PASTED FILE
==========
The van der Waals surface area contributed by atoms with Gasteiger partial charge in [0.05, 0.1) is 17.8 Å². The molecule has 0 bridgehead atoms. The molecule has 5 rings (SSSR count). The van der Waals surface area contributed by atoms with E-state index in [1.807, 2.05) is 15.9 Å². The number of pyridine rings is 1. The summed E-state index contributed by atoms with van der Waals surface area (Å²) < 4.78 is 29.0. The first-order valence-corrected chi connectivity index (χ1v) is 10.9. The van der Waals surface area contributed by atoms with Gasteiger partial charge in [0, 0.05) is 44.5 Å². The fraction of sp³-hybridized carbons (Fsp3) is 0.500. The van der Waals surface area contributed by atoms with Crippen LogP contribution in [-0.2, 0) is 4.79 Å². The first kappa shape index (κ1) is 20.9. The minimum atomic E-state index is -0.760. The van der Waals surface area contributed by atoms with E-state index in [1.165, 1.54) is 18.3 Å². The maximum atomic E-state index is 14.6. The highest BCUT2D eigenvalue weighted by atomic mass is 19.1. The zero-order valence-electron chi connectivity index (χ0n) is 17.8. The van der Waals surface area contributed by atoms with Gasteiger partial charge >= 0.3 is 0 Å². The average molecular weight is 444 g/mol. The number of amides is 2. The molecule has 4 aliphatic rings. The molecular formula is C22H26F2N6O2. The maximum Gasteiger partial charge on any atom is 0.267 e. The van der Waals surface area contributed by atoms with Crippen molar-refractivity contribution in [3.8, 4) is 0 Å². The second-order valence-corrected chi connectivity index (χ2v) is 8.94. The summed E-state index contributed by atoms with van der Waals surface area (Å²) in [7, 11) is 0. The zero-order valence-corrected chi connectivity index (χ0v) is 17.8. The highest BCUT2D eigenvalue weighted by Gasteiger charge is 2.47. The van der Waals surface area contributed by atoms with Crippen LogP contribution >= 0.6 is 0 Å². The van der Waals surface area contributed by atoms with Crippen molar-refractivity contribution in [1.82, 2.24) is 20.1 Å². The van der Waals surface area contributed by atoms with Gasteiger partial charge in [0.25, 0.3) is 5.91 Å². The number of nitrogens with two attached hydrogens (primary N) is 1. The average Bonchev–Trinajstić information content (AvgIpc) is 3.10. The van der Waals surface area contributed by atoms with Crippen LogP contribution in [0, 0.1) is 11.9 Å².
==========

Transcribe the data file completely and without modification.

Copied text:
The van der Waals surface area contributed by atoms with Gasteiger partial charge in [0.05, 0.1) is 17.8 Å². The molecule has 0 bridgehead atoms. The molecule has 5 rings (SSSR count). The van der Waals surface area contributed by atoms with E-state index in [1.807, 2.05) is 15.9 Å². The number of pyridine rings is 1. The summed E-state index contributed by atoms with van der Waals surface area (Å²) < 4.78 is 29.0. The first-order valence-corrected chi connectivity index (χ1v) is 10.9. The van der Waals surface area contributed by atoms with Gasteiger partial charge in [0, 0.05) is 44.5 Å². The fraction of sp³-hybridized carbons (Fsp3) is 0.500. The van der Waals surface area contributed by atoms with Crippen LogP contribution in [-0.2, 0) is 4.79 Å². The first kappa shape index (κ1) is 20.9. The minimum atomic E-state index is -0.760. The van der Waals surface area contributed by atoms with E-state index in [1.165, 1.54) is 18.3 Å². The maximum atomic E-state index is 14.6. The highest BCUT2D eigenvalue weighted by atomic mass is 19.1. The zero-order valence-electron chi connectivity index (χ0n) is 17.8. The van der Waals surface area contributed by atoms with Gasteiger partial charge >= 0.3 is 0 Å². The average molecular weight is 444 g/mol. The number of amides is 2. The molecule has 4 aliphatic rings. The molecular formula is C22H26F2N6O2. The maximum Gasteiger partial charge on any atom is 0.267 e. The van der Waals surface area contributed by atoms with Crippen molar-refractivity contribution in [3.8, 4) is 0 Å². The second-order valence-corrected chi connectivity index (χ2v) is 8.94. The summed E-state index contributed by atoms with van der Waals surface area (Å²) in [7, 11) is 0. The zero-order valence-corrected chi connectivity index (χ0v) is 17.8. The highest BCUT2D eigenvalue weighted by Gasteiger charge is 2.47. The van der Waals surface area contributed by atoms with Crippen LogP contribution >= 0.6 is 0 Å². The van der Waals surface area contributed by atoms with Crippen molar-refractivity contribution in [1.82, 2.24) is 20.1 Å². The van der Waals surface area contributed by atoms with Gasteiger partial charge in [0.25, 0.3) is 5.91 Å². The number of nitrogens with two attached hydrogens (primary N) is 1. The average Bonchev–Trinajstić information content (AvgIpc) is 3.10. The van der Waals surface area contributed by atoms with Crippen LogP contribution in [0, 0.1) is 11.9 Å².